Invasive red lionfish Pterois volitans blow directed jets of water at prey fish

  • Albins M
  • Lyons P
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Abstract

Field and laboratory observations of feeding by invasive Pacific red lionfish Pterois volitans were conducted during June through August of 2008, 2009 and 2010 near Lee Stocking Island, Bahamas. Observations of this invasive marine predator revealed a previously undocumented piscivorous behavior. While slowly approaching prey fish, lionfish produce jets of water directed toward their prey. These jets may confuse or distract prey, and often result in prey fish facing the attacking lionfish, increasing the probability of head-first capture and swallowing. While a variety of fishes are re - ported to create directed water jets, to our knowledge, this is the first report of a fish that does so during the capture of fish prey. This behavior may confer a high degree of predatory efficiency, and thus contribute to the dramatic success of this Pacific invader of tropical Western Atlantic and Caribbean coral reefs.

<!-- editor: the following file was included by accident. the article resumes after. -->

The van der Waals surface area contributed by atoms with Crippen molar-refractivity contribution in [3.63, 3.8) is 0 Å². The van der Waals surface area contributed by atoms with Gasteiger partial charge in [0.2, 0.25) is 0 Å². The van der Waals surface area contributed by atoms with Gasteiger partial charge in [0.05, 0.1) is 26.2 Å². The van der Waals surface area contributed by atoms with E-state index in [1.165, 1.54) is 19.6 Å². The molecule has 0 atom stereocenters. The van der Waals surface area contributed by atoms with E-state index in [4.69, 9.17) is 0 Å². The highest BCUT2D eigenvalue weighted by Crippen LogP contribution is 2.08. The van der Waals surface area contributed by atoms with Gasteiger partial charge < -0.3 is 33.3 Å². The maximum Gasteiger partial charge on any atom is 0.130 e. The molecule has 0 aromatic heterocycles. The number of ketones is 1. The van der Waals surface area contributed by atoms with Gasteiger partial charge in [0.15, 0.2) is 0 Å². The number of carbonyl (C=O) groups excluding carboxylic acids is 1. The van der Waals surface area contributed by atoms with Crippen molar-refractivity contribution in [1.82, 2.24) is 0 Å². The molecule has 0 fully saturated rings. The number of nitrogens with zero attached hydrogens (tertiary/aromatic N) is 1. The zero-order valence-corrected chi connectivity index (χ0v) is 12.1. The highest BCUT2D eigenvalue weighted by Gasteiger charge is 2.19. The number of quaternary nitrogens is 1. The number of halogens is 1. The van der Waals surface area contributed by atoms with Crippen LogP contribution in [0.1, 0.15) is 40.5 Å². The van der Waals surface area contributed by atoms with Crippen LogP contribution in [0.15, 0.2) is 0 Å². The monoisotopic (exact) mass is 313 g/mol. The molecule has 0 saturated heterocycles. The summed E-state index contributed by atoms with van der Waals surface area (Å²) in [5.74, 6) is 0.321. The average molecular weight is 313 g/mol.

Author-supplied keywords

  • Invasive species
  • Lionfish
  • Marine fishes
  • Piscivory
  • Predation
  • Prey naïveté

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Authors

  • Mark A. Albins

  • Patrick J. Lyons

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